For those of you who care about what is going on in Big Law, here is a new development worth checking out — and with critical eyes.
Weil Gotshal & Manges announced last week that the firm “hopes to improve associate retention by cutting the wait for partnership” from 9 1/2 years to 7 1/2 years. Sounds good, right? Still a long time to wait for partnership, but better by two years. The firm also stated that “substantially all” of the 7 1/2 year associates will be promoted to partner or counsel.
That takes a little more explaining.
- New partners will be fixed-income and not equity.
- New counsel will be in one of two categories:
- Some counsel “in specialty practices” will remain counsel for as long as they stay at the firm.
- Other counsel (presumably in non-specialty practices) can stay in those positions for up to three years. During that time, they may be promoted to partner. If they are not promoted, they will be transitioned from the firm. As in OUT. “Transition” is described this way by the executive partner of the firm: “If they don’t become partner, they will have a title and more money to then go out and look for a job.”
Sounds well-meaning, right? Doing what’s best for hard-working young lawyers, right? The final statement in the article, further quoting the executive partner, is telling, however. “We expect to retain significantly more senior-level associates, which will clearly improve leverage, increase revenue, decrease the cost of hiring laterally.”
The operative word there is “leverage.” To fully understand what may be the motivation behind this move by Weil Gotshal, you need to know that law firms REALLY do not want to lose senior associates — because they are VERY profitable to the firm. In fact, it is widely-recognized by Big Law and former Big Law lawyers that firms will heap praise on most 4th, 5th, 6th and 7th year associates just to keep them around for a few more years of this kind of high profitability. But, when partnership decisions are made, only a select few of those associates will be promoted to partnership.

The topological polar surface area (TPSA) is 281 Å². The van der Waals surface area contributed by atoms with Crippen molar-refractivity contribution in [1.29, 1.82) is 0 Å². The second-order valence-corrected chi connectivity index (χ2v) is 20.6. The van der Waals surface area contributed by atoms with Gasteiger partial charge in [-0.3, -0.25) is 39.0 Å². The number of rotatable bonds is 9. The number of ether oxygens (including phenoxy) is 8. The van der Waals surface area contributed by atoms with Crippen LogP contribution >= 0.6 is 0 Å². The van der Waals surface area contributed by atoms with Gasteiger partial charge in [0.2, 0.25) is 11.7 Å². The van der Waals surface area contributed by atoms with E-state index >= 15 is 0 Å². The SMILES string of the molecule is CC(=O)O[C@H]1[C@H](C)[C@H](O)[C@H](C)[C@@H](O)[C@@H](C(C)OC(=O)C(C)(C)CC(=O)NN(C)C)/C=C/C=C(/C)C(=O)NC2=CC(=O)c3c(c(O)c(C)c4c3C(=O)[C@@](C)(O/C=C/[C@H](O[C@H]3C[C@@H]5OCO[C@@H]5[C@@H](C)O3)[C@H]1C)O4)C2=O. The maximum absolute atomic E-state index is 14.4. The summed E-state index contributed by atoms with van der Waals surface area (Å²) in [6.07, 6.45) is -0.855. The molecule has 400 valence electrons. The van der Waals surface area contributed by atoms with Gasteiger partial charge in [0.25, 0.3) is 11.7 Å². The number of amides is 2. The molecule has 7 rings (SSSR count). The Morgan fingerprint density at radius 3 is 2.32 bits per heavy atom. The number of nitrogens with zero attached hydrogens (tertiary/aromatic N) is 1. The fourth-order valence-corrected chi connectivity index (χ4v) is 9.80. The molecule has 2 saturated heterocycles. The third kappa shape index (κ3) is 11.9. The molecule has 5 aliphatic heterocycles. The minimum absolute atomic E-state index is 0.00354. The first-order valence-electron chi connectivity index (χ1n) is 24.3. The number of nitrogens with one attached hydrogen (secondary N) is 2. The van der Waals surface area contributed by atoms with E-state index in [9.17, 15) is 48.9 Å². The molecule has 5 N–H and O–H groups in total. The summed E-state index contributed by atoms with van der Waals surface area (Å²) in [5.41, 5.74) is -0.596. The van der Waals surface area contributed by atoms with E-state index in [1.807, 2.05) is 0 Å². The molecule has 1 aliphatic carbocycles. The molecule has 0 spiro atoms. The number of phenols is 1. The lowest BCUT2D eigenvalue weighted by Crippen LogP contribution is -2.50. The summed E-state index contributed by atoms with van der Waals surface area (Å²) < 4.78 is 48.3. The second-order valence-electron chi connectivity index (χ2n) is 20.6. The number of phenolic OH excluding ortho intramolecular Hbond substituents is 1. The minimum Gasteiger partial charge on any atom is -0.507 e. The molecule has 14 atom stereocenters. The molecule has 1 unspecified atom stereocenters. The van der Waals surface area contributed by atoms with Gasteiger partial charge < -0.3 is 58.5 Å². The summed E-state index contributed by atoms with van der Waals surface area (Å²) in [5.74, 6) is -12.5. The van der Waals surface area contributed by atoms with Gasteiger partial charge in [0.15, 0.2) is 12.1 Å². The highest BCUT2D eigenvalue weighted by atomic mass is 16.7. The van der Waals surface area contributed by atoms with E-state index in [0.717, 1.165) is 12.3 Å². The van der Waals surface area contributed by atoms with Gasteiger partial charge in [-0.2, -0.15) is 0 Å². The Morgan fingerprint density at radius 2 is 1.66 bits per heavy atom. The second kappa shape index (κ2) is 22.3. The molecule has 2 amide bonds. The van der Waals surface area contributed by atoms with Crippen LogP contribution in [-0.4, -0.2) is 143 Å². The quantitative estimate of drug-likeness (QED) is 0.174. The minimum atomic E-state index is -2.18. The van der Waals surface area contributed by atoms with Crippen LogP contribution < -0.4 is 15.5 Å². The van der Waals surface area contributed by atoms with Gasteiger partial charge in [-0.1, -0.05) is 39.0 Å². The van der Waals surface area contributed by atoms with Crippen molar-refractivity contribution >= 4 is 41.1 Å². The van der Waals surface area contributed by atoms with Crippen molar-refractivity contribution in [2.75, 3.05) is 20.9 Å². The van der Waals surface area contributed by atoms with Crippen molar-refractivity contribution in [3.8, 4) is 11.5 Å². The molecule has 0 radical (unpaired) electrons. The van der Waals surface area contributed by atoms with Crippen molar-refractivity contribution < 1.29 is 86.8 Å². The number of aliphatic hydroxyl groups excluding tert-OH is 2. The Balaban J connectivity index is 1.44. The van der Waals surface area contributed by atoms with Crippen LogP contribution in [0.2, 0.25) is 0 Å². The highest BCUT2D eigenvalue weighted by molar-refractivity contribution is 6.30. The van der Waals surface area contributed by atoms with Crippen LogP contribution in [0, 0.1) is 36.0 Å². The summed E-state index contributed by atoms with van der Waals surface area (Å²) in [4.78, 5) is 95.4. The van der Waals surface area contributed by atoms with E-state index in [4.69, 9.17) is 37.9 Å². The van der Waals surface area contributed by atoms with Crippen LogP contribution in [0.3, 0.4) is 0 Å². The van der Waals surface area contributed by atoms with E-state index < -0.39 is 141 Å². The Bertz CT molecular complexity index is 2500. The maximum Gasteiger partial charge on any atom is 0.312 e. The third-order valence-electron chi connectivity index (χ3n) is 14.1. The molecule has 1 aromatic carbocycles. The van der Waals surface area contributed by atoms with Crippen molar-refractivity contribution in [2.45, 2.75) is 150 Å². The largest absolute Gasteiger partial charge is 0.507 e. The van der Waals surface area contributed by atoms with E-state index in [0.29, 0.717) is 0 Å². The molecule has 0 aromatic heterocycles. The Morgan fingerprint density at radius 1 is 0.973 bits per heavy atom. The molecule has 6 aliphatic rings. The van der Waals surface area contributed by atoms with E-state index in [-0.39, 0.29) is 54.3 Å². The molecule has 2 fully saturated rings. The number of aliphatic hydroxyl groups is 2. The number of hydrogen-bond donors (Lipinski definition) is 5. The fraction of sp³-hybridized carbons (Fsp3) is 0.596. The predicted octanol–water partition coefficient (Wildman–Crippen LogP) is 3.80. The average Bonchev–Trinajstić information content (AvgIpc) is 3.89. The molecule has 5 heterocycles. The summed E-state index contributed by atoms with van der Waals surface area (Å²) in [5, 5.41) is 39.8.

You also need to understand that replacing departed senior associates is very expensive for law firms. Statistics show that it can cost up to $500,000 to replace a single senior associate. If that sounds like a lot to you, consider the costs associated with attorney search firms, revenues lost interviewing instead of billing hours, and revenues lost while transitioning work to avoid double billing. It all adds up.
There is a lot to think about here. You can expect other Big Law firms to follow with similar programs to be competitive in the market. Don’t forget to look behind what may be paternalistic declarations in press releases. Sometimes things are not exactly what they seem.
To learn more about the new Weil Gotshal program, check out the article.